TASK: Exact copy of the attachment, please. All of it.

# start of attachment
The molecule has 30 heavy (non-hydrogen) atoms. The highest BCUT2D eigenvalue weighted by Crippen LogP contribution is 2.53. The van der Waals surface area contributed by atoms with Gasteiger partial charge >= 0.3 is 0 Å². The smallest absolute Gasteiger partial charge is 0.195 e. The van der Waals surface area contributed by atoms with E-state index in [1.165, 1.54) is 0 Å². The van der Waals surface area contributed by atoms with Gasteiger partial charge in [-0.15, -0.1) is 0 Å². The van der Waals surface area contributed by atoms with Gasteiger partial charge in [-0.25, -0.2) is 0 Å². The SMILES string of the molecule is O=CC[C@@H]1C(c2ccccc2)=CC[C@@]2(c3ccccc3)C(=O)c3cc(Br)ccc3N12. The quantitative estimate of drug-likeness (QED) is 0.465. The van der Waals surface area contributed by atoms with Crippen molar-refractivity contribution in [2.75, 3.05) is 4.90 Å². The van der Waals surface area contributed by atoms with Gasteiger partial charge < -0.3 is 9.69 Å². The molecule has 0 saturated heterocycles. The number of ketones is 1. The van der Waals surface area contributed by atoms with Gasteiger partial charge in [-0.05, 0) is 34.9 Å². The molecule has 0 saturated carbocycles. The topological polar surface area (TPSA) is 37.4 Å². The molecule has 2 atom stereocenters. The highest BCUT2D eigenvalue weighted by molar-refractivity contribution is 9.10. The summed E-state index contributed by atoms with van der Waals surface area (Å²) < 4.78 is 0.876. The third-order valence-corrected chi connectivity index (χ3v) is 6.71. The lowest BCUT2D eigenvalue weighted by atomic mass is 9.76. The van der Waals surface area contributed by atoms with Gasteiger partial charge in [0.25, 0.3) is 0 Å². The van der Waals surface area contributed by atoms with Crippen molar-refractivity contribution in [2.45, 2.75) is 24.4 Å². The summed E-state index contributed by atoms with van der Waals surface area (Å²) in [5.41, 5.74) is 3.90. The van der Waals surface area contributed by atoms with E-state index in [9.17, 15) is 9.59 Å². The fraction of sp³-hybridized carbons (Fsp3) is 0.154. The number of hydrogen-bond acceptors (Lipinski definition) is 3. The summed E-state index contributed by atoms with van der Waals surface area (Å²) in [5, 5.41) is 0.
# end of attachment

The molecule has 30 heavy (non-hydrogen) atoms. The highest BCUT2D eigenvalue weighted by Crippen LogP contribution is 2.53. The van der Waals surface area contributed by atoms with Gasteiger partial charge >= 0.3 is 0 Å². The smallest absolute Gasteiger partial charge is 0.195 e. The van der Waals surface area contributed by atoms with E-state index in [1.165, 1.54) is 0 Å². The van der Waals surface area contributed by atoms with Gasteiger partial charge in [-0.15, -0.1) is 0 Å². The van der Waals surface area contributed by atoms with Gasteiger partial charge in [-0.25, -0.2) is 0 Å². The SMILES string of the molecule is O=CC[C@@H]1C(c2ccccc2)=CC[C@@]2(c3ccccc3)C(=O)c3cc(Br)ccc3N12. The quantitative estimate of drug-likeness (QED) is 0.465. The van der Waals surface area contributed by atoms with Crippen molar-refractivity contribution in [2.75, 3.05) is 4.90 Å². The van der Waals surface area contributed by atoms with Gasteiger partial charge < -0.3 is 9.69 Å². The molecule has 0 saturated heterocycles. The number of ketones is 1. The van der Waals surface area contributed by atoms with Gasteiger partial charge in [-0.05, 0) is 34.9 Å². The molecule has 0 saturated carbocycles. The topological polar surface area (TPSA) is 37.4 Å². The molecule has 2 atom stereocenters. The highest BCUT2D eigenvalue weighted by molar-refractivity contribution is 9.10. The summed E-state index contributed by atoms with van der Waals surface area (Å²) < 4.78 is 0.876. The third-order valence-corrected chi connectivity index (χ3v) is 6.71. The lowest BCUT2D eigenvalue weighted by atomic mass is 9.76. The van der Waals surface area contributed by atoms with Gasteiger partial charge in [0.25, 0.3) is 0 Å². The van der Waals surface area contributed by atoms with Crippen molar-refractivity contribution in [2.45, 2.75) is 24.4 Å². The summed E-state index contributed by atoms with van der Waals surface area (Å²) in [5.41, 5.74) is 3.90. The van der Waals surface area contributed by atoms with E-state index in [9.17, 15) is 9.59 Å². The fraction of sp³-hybridized carbons (Fsp3) is 0.154. The number of hydrogen-bond acceptors (Lipinski definition) is 3. The summed E-state index contributed by atoms with van der Waals surface area (Å²) in [5, 5.41) is 0.